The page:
The revival of religion, which commenced in this place, early in July, 1820, did not particularly interest her feelings until the middle of the month following. She had always heard the preached word with atten tion; but about this time she was awakened to a sense of her sinfulness in the sight of God. She felt that she was depraved, and although she had not to accuse herself of the commission of crime, or violation of the rules of morality in the view of men, she knew that her heart was opposed to God. It was peculiarly interesting to converse with her at this time. A person ignorant of the natural character of man, as delineated in the scriptures, would think that one so young and amiable could need nothing new ; yet according to the estimate of the Saviour of sin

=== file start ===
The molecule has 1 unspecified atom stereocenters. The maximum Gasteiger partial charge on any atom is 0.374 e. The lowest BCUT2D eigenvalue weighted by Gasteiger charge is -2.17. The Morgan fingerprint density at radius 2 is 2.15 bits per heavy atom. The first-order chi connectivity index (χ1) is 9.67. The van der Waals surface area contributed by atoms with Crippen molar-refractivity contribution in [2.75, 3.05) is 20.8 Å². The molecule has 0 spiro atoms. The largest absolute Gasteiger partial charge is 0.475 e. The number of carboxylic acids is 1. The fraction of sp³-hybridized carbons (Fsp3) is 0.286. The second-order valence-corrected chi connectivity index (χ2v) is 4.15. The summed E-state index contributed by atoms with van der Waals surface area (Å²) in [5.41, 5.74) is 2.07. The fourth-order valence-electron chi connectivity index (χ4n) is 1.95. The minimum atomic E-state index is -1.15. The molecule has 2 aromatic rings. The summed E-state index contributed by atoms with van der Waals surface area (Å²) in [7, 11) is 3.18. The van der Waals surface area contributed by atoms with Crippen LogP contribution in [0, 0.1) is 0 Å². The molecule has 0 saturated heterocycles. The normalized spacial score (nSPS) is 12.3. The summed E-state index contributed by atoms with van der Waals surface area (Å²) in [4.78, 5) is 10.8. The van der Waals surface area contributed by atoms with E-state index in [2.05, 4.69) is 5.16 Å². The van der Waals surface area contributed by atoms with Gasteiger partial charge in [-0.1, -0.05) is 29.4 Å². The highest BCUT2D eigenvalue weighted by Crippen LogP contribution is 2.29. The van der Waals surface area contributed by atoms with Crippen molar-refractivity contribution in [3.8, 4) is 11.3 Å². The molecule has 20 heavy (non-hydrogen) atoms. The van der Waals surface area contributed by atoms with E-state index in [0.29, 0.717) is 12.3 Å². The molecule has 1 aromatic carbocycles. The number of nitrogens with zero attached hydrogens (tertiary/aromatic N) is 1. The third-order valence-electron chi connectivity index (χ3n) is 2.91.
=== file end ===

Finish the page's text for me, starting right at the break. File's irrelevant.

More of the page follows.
ners, she still lacked one thing. This she felt and deplored. What chiefly distressed her was the sinfulness and hardness of her heart, and its opposition to God. Though subject to the restraints of a religious education, she acknowledged herself to be a great sinner, and that it would be just in God to punish her forever for what she had done. A new heart she confessed to be necessary to the enjoyment of heaven, and that without it she must perish. Her troubled spirit, like the dove which fled from the ark, and wandered over a world of waters, found no rest until she was finally brought to submit herself as a lost sinner, unconditionally, to God. In prostration of soul at the foot of the cross, she experienced peace, and hope, and joy, agreeably to the invitation and promise of the Saviour, —“come unto me all ye that labour and are heavy laden, and I will give you rest.” The day on which, as she supposed, she gave her heart to God, fifteen others indulged the hope of having been made the subjects of the same change ; most of whom were her school mates. She now became more interesting than ever. Religion not only clothed her with additional ornament, but increased her natural agreeableness. The sprightliness, and activity which before characterized her, received a new direction. Prompt yet bumble, active yet unassuming, decided yet docile, the great ultimate end of all she said and did seemed to be the salvation of souls, the honour of Christ and glory of God. In the pursuit of these, she exhibited a propriety of deportment, a strength of intellect, and a maturity of character rarely belonging to a child of her age. From the commencement to the close of her short, but luminous career, she continued in the exhibition of the christian character, to give satisfactory and increasing evidence of a real change of heart. Early in December she was propounded for admission into the Church. She was to have been received into the Church, on the first Sabbath in January, and had evidently set her heart very much upon it, as a most solemn and affecting season; but on account of the severity of the weather, on that day, it was judged best to defer the expected exercises. The admission of members and the administration of the Lord's Supper, were postponed, the next Sabbath for the same reason. The first Sabbath of February was now fixed on, as the day for the performance of the services which she aaticipated with so much interest. Monday evening of the week preceding, she attended a prayer meeting, and returned home very much animated. After this, she appeared indisposed; still, as late as Thursday or Friday, thought she should be able to attend public worship on the Sabbath. The next day she said nothing on the subject; and at 6 o'clock on Sabbath morning expired, not being supposed dangerously ill, more than ten minutes be: fore her departure. “Papa, I san't see, I feel strangely,” was all she said, and fell asleep. The day in reference to which, she had made many prayers and been twice disappointed, at length came—a day long to be remembered by her friends and the people of God. It came not, however, to witness her admission into the Church on earth, but to translate her immortal spirit from its tenement of clay into the kingdom of the redeemed in glory. On that day, one hundred, principally young persons, were admitted into the Church. But one dear lamb of the flock was absent. Was she disappointed 2 Glorious disappointment! inestimable gain thus to exchange communion with christians here below, for the society of saints and angels above. The tidings of her death, excited unusual sympathy. An unprecedented number of the young especially, assembled to pay their last tribute of respect to her remains, and having followed as mourners in the funeral procession, amid a profusion of tears committed their departed friend to the grave; while a select company sung: